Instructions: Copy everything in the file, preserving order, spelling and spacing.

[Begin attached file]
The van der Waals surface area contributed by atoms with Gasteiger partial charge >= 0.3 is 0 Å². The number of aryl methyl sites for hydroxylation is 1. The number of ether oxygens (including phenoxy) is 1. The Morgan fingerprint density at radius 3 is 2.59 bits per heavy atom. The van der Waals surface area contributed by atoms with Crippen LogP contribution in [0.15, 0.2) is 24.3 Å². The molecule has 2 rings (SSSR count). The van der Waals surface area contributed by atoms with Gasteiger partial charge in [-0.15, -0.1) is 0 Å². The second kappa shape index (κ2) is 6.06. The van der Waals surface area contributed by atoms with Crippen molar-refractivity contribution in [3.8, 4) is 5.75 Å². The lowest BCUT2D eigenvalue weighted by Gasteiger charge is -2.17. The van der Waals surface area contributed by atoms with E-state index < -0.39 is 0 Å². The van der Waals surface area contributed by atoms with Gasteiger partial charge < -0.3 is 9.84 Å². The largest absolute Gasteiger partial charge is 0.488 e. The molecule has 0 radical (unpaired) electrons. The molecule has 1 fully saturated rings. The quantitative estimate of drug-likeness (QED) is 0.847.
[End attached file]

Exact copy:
The van der Waals surface area contributed by atoms with Gasteiger partial charge >= 0.3 is 0 Å². The number of aryl methyl sites for hydroxylation is 1. The number of ether oxygens (including phenoxy) is 1. The Morgan fingerprint density at radius 3 is 2.59 bits per heavy atom. The van der Waals surface area contributed by atoms with Crippen LogP contribution in [0.15, 0.2) is 24.3 Å². The molecule has 2 rings (SSSR count). The van der Waals surface area contributed by atoms with Gasteiger partial charge in [-0.15, -0.1) is 0 Å². The second kappa shape index (κ2) is 6.06. The van der Waals surface area contributed by atoms with Crippen molar-refractivity contribution in [3.8, 4) is 5.75 Å². The lowest BCUT2D eigenvalue weighted by Gasteiger charge is -2.17. The van der Waals surface area contributed by atoms with E-state index < -0.39 is 0 Å². The van der Waals surface area contributed by atoms with Gasteiger partial charge < -0.3 is 9.84 Å². The largest absolute Gasteiger partial charge is 0.488 e. The molecule has 0 radical (unpaired) electrons. The molecule has 1 fully saturated rings. The quantitative estimate of drug-likeness (QED) is 0.847.